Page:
The Panther Perspective

Electronics Turned Eco-Friendly

A+conscientious+citizen+recycles+her+TV+with+the+help+of+dedicated+Blue+Star+Recycler+employees.
A conscientious citizen recycles her TV with the help of dedicated Blue Star Recycler employees.

A conscientious citizen recycles her TV with the help of dedicated Blue Star Recycler employees.

A conscientious citizen recycles her TV with the help of dedicated Blue Star Recycler employees.

Ashleigh Hollowell, Editor

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Have you ever wondered what happens to your old television sets, cellphones and printers when you throw them away? Most people do not. Usually it is out of sight, out of mind. The issue that should be brought to the attention of the public is the hazard electronic waste can have on the land. Electronic waste can lead to environmental problems such as polluting the soil and water supply with toxic materials. This is the result of electronics that are not recycled properly. At the rapid rate technology is advancing, it is essential to do whatever is necessary to divert electronics from ending up in landfills.

In July 2013 for the state of Colorado, disposing of electronic wastes such as television sets, computer monitors, printers, fax machines, laptops, and radios became illegal through Senate Bill 12-133 also known as the “Electronic Recycling Jobs Act.” The only options to the public for electronic disposal became to donate old electronics, re-sell working ones or recycle them.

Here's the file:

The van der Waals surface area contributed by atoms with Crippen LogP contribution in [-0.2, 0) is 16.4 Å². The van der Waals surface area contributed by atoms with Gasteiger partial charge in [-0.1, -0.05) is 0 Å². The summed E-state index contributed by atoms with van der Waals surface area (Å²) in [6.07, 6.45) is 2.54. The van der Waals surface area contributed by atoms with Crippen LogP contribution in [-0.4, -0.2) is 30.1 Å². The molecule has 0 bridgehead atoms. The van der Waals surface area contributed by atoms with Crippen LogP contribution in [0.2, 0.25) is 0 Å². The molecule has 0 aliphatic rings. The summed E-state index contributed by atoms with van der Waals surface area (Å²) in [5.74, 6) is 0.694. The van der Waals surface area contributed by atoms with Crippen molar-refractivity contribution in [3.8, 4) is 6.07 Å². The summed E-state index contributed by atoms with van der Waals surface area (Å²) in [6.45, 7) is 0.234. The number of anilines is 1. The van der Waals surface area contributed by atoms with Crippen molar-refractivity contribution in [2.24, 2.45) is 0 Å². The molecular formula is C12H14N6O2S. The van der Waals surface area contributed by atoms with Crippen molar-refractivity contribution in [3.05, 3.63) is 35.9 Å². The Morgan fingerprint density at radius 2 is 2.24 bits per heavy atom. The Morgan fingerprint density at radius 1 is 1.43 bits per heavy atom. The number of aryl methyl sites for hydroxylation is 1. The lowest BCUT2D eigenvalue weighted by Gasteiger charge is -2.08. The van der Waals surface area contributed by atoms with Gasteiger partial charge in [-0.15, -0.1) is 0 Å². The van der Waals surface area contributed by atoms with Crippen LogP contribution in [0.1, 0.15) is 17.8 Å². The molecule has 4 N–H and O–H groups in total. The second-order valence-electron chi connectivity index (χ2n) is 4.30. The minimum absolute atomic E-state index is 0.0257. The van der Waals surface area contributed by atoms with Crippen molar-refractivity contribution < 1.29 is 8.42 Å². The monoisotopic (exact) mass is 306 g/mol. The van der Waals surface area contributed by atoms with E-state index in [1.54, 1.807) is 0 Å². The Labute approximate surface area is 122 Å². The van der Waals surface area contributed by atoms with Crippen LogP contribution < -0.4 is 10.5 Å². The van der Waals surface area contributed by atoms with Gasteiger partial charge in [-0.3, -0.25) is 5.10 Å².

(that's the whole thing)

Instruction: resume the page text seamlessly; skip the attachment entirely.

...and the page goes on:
Electronics are made of expensive, useful materials such as copper, aluminum, and engineered plastics, all of which require mass amounts of energy to produce in the first place. Recycling these objects recovers these valuable materials and allows them to be reused for other devices, while also reducing energy demands and greenhouse gas emissions. It saves resources by extracting fewer raw materials, a process which otherwise sends more pollutants into the air. Recycling these materials, instead of extracting more from the land, reduces the amount of pollutants greatly. The Institute for Local Self-Reliance also claims that per ton of waste, recycling sustains ten jobs for every one landfill job. Not only is electronic recycling beneficial to the sustainability of our earth, it is beneficial to our economy as well.

On Saturday, October 12, the high school’s Save Our Society (S.O.S.) club partnered with Woodland Park Panther Recycling and Blue Star Recyclers to hold the ninth community wide electronic recycling event. Locals drove through the Woodland Park Middle School parking lot and dropped off their electronic items, everything from old Gameboys to remote control cars. Televisions had recycling fees of $10, $20, or $30 depending on their size, printers and other desktop electronics had a fee of $5 and computer hard drive destruction was also $5. All other electronics were free of charge, but donations were graciously accepted. Profits went to support the school district’s special education program, as well as the Woodland Park Panther Recycling program.